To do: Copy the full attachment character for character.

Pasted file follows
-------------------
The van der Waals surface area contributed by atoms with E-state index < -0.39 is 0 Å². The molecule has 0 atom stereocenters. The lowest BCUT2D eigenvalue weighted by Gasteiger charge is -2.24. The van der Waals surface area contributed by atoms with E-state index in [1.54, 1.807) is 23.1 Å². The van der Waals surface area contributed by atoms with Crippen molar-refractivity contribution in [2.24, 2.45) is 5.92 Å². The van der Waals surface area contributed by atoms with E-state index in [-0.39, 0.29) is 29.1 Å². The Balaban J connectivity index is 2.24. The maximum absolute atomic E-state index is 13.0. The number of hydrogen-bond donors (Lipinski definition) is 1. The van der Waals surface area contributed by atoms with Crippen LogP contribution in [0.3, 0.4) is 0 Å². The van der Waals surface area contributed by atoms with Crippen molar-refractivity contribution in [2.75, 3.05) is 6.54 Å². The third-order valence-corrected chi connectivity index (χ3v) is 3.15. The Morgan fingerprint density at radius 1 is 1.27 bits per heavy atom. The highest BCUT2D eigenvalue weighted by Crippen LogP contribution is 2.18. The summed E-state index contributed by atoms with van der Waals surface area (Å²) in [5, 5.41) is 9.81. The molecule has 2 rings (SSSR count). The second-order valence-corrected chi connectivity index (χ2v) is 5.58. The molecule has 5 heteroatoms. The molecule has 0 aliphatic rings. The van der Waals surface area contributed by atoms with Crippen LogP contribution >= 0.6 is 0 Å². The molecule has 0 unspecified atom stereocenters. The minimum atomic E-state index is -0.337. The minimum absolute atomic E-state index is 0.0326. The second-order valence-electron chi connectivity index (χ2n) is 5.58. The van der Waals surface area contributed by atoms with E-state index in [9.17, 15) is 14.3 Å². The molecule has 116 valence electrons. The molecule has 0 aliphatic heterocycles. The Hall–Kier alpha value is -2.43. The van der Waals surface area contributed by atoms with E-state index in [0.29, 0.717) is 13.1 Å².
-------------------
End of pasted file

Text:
The van der Waals surface area contributed by atoms with E-state index < -0.39 is 0 Å². The molecule has 0 atom stereocenters. The lowest BCUT2D eigenvalue weighted by Gasteiger charge is -2.24. The van der Waals surface area contributed by atoms with E-state index in [1.54, 1.807) is 23.1 Å². The van der Waals surface area contributed by atoms with Crippen molar-refractivity contribution in [2.24, 2.45) is 5.92 Å². The van der Waals surface area contributed by atoms with E-state index in [-0.39, 0.29) is 29.1 Å². The Balaban J connectivity index is 2.24. The maximum absolute atomic E-state index is 13.0. The number of hydrogen-bond donors (Lipinski definition) is 1. The van der Waals surface area contributed by atoms with Crippen LogP contribution in [0.3, 0.4) is 0 Å². The van der Waals surface area contributed by atoms with Crippen molar-refractivity contribution in [2.75, 3.05) is 6.54 Å². The third-order valence-corrected chi connectivity index (χ3v) is 3.15. The Morgan fingerprint density at radius 1 is 1.27 bits per heavy atom. The highest BCUT2D eigenvalue weighted by Crippen LogP contribution is 2.18. The summed E-state index contributed by atoms with van der Waals surface area (Å²) in [5, 5.41) is 9.81. The molecule has 2 rings (SSSR count). The second-order valence-corrected chi connectivity index (χ2v) is 5.58. The molecule has 5 heteroatoms. The molecule has 0 aliphatic rings. The van der Waals surface area contributed by atoms with Crippen LogP contribution >= 0.6 is 0 Å². The molecule has 0 unspecified atom stereocenters. The minimum atomic E-state index is -0.337. The minimum absolute atomic E-state index is 0.0326. The second-order valence-electron chi connectivity index (χ2n) is 5.58. The van der Waals surface area contributed by atoms with E-state index in [9.17, 15) is 14.3 Å². The molecule has 116 valence electrons. The molecule has 0 aliphatic heterocycles. The Hall–Kier alpha value is -2.43. The van der Waals surface area contributed by atoms with E-state index in [0.29, 0.717) is 13.1 Å².